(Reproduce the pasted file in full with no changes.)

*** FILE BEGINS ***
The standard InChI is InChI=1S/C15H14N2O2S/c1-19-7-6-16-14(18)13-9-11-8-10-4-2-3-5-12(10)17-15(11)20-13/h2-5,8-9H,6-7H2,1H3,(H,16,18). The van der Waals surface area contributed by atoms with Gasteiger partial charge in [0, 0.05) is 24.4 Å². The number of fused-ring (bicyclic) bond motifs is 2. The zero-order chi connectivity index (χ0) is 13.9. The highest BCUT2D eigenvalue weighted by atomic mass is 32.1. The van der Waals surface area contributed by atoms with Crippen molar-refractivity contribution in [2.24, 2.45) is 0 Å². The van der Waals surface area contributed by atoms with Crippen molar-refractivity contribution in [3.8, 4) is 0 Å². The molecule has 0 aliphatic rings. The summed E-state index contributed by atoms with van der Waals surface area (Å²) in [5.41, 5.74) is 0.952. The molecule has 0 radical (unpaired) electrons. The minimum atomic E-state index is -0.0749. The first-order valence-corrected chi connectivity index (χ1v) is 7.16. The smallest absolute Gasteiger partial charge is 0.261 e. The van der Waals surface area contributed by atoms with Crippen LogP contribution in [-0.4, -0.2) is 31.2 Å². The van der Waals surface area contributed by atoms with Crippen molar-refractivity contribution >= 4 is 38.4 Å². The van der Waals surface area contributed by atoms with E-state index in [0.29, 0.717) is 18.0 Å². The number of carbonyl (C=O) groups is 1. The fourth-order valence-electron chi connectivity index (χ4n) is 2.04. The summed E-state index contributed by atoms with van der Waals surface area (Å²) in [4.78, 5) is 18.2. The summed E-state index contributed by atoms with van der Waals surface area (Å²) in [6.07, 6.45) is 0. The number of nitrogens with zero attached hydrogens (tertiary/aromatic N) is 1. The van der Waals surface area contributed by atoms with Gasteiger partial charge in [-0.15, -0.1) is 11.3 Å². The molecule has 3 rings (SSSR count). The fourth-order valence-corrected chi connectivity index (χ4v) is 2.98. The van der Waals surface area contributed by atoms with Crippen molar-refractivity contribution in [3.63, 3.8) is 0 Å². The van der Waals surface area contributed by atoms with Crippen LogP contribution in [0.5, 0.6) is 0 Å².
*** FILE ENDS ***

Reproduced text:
The standard InChI is InChI=1S/C15H14N2O2S/c1-19-7-6-16-14(18)13-9-11-8-10-4-2-3-5-12(10)17-15(11)20-13/h2-5,8-9H,6-7H2,1H3,(H,16,18). The van der Waals surface area contributed by atoms with Gasteiger partial charge in [0, 0.05) is 24.4 Å². The number of fused-ring (bicyclic) bond motifs is 2. The zero-order chi connectivity index (χ0) is 13.9. The highest BCUT2D eigenvalue weighted by atomic mass is 32.1. The van der Waals surface area contributed by atoms with Crippen molar-refractivity contribution in [2.24, 2.45) is 0 Å². The van der Waals surface area contributed by atoms with Crippen molar-refractivity contribution in [3.8, 4) is 0 Å². The molecule has 0 aliphatic rings. The summed E-state index contributed by atoms with van der Waals surface area (Å²) in [5.41, 5.74) is 0.952. The molecule has 0 radical (unpaired) electrons. The minimum atomic E-state index is -0.0749. The first-order valence-corrected chi connectivity index (χ1v) is 7.16. The smallest absolute Gasteiger partial charge is 0.261 e. The van der Waals surface area contributed by atoms with Crippen LogP contribution in [-0.4, -0.2) is 31.2 Å². The van der Waals surface area contributed by atoms with Crippen molar-refractivity contribution >= 4 is 38.4 Å². The van der Waals surface area contributed by atoms with E-state index in [0.29, 0.717) is 18.0 Å². The number of carbonyl (C=O) groups is 1. The fourth-order valence-electron chi connectivity index (χ4n) is 2.04. The summed E-state index contributed by atoms with van der Waals surface area (Å²) in [4.78, 5) is 18.2. The summed E-state index contributed by atoms with van der Waals surface area (Å²) in [6.07, 6.45) is 0. The number of nitrogens with zero attached hydrogens (tertiary/aromatic N) is 1. The van der Waals surface area contributed by atoms with Gasteiger partial charge in [-0.15, -0.1) is 11.3 Å². The molecule has 3 rings (SSSR count). The fourth-order valence-corrected chi connectivity index (χ4v) is 2.98. The van der Waals surface area contributed by atoms with Crippen molar-refractivity contribution in [3.63, 3.8) is 0 Å². The van der Waals surface area contributed by atoms with Crippen LogP contribution in [0.5, 0.6) is 0 Å².